Following a break in high humidity in some areas and a reprieve of 90-degree Fahrenheit temperatures in others, both will build back into the northeastern United States as this week progresses.
The sharp southward dip in the jet stream that helped to usher in cooler and less humid air, along with gusty winds, will lift northward. As this happens, more typical light summertime breezes are in store.
As the common saying goes, “It’s not the heat, but the humidity.”
Just enough of a southerly breeze will develop to allow humidity levels to climb and daily high temperatures to trend upward into the Fourth of July and Friday.
Even though high temperatures in many areas may only trend upward by 5 to 8 degrees in most areas, the uptick in humidity will push AccuWeather RealFeel® Temperatures significantly higher.
The RealFeel Temperature is a more realistic interpretation of how hot the weather feels to the body. This measure incorporates additional factors beyond temperature and humidity levels, including wind and sunshine.
RealFeel Temperatures are forecast to range between 90 and 100 as far north as much of upstate New York state and New England during the middle to latter part of this week.
However, RealFeel Temperatures will approach 100 to 105 in some of the major mid-Atlantic cities, including Washington, D.C., and Richmond, Virginia.
“By far, the most dangerous conditions due to heat will be experienced in the Southeast states this week,” according to AccuWeather Senior Meteorologist Brett Anderson.
Taking breaks from the heat and staying hydrated will be essential whether on vacation, working outdoors or cooking without air conditioning in the kitchen.
From Tuesday through Friday, necessary strenuous activity should be avoided during the afternoon hours, when the sun is high in the sky and temperatures are at their peak.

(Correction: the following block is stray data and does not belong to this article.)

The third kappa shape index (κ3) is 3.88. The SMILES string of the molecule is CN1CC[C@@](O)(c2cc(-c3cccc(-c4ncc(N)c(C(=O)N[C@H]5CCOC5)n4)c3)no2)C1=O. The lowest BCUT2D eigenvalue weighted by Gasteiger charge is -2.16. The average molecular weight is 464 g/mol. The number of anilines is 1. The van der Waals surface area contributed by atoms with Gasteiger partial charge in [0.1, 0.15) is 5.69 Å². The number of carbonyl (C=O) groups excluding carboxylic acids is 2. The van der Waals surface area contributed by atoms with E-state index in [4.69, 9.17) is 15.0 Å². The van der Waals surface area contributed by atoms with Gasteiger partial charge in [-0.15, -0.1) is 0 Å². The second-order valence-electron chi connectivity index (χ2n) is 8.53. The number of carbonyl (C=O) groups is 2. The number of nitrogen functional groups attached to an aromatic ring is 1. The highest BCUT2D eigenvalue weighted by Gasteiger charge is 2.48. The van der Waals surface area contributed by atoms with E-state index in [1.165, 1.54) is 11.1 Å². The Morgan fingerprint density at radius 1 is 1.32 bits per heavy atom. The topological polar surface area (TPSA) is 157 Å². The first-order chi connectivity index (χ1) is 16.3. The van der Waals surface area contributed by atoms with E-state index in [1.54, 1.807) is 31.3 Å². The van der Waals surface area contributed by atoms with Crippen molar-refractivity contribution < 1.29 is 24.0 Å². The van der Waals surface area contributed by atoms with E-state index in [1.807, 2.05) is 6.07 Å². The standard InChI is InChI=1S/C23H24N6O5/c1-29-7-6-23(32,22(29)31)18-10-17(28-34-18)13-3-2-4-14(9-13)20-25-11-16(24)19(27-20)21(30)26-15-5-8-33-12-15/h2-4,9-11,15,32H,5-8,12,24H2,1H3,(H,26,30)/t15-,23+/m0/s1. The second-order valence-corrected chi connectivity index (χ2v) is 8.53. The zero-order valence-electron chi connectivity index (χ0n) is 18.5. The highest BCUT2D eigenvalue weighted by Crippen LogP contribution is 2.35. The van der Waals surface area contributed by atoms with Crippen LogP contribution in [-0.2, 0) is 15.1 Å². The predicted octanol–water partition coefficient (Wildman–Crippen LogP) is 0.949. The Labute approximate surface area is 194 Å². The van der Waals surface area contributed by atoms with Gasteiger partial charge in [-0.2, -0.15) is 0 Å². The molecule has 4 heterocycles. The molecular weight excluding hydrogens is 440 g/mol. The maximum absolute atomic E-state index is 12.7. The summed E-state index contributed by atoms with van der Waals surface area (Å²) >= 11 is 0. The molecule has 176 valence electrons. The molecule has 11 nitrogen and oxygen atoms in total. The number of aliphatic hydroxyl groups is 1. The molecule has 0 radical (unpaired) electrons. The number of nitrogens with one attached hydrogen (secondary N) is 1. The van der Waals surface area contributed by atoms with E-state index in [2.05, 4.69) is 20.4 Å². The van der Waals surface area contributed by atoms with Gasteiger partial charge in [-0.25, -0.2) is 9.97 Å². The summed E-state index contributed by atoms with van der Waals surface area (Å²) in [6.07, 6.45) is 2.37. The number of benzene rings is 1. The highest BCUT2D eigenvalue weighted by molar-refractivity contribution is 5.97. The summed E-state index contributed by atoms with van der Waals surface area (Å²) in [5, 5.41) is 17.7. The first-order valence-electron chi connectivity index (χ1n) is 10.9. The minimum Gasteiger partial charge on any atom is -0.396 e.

The conditions much of this week will make for fine beach and swimming weather, but there are likely to be thundery consequences as the week progresses.
Along with the uptick in humidity will come spotty thunderstorms at first. A couple of wrinkles in the lifting jet stream can allow a thunderstorm or two to cross the region during Tuesday and Wednesday.
However, by Independence Day, more general thunderstorm activity is anticipated over the mid-Atlantic region as well as the central Appalachians and the eastern Great Lakes.
While there is a better than 50/50 chance of a thunderstorm in these areas, the chance will decrease substantially farther to the northeast.
At this time, it appears that much of central and eastern New England, including Boston, will be free of rain on the Fourth of July.
“It is possible that storms stay south and west of New York City during Thursday evening fireworks,” according to AccuWeather Senior Meteorologist Dave Dombek.
For those taking a dip in the Atlantic, storms typically avoid the beaches during the daytime, due to a sea breeze. As the sea breeze weakens in the evening, dwindling thunderstorms may then make their way to the ocean.
Surf temperatures range from a chilly 60 in southern Maine to near 80 in southeastern Virginia.
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